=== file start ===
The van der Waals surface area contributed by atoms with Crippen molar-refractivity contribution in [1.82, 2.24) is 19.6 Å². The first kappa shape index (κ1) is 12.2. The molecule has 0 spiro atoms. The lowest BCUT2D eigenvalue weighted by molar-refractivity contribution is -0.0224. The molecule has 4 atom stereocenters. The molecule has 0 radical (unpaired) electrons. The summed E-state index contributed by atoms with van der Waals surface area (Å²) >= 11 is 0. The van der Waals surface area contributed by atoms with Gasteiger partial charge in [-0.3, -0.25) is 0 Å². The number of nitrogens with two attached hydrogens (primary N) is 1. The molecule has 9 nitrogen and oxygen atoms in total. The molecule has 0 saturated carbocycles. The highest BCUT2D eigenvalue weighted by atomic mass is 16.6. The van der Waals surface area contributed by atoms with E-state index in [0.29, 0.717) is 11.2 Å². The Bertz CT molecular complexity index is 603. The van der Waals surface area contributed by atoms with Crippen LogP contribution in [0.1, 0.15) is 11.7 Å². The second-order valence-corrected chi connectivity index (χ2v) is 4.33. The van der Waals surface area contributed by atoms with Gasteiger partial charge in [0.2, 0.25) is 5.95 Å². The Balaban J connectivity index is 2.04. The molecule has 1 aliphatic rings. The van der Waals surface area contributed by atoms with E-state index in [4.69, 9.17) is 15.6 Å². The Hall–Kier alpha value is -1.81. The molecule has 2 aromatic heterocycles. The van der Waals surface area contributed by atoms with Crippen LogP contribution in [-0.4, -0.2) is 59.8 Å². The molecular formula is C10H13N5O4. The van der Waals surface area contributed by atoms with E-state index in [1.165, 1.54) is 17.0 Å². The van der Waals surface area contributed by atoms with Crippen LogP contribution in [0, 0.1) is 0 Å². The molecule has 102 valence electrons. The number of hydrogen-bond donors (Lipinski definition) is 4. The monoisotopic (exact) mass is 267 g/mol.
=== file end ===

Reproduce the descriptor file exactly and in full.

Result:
The van der Waals surface area contributed by atoms with Crippen molar-refractivity contribution in [1.82, 2.24) is 19.6 Å². The first kappa shape index (κ1) is 12.2. The molecule has 0 spiro atoms. The lowest BCUT2D eigenvalue weighted by molar-refractivity contribution is -0.0224. The molecule has 4 atom stereocenters. The molecule has 0 radical (unpaired) electrons. The summed E-state index contributed by atoms with van der Waals surface area (Å²) >= 11 is 0. The van der Waals surface area contributed by atoms with Gasteiger partial charge in [-0.3, -0.25) is 0 Å². The number of nitrogens with two attached hydrogens (primary N) is 1. The molecule has 9 nitrogen and oxygen atoms in total. The molecule has 0 saturated carbocycles. The highest BCUT2D eigenvalue weighted by atomic mass is 16.6. The van der Waals surface area contributed by atoms with E-state index in [0.29, 0.717) is 11.2 Å². The Bertz CT molecular complexity index is 603. The van der Waals surface area contributed by atoms with Crippen LogP contribution in [0.1, 0.15) is 11.7 Å². The second-order valence-corrected chi connectivity index (χ2v) is 4.33. The van der Waals surface area contributed by atoms with Gasteiger partial charge in [0.2, 0.25) is 5.95 Å². The Balaban J connectivity index is 2.04. The molecule has 1 aliphatic rings. The van der Waals surface area contributed by atoms with E-state index in [4.69, 9.17) is 15.6 Å². The Hall–Kier alpha value is -1.81. The molecule has 2 aromatic heterocycles. The van der Waals surface area contributed by atoms with Crippen LogP contribution in [-0.4, -0.2) is 59.8 Å². The molecular formula is C10H13N5O4. The van der Waals surface area contributed by atoms with E-state index in [1.165, 1.54) is 17.0 Å². The van der Waals surface area contributed by atoms with Crippen LogP contribution in [0, 0.1) is 0 Å². The molecule has 102 valence electrons. The number of hydrogen-bond donors (Lipinski definition) is 4. The monoisotopic (exact) mass is 267 g/mol.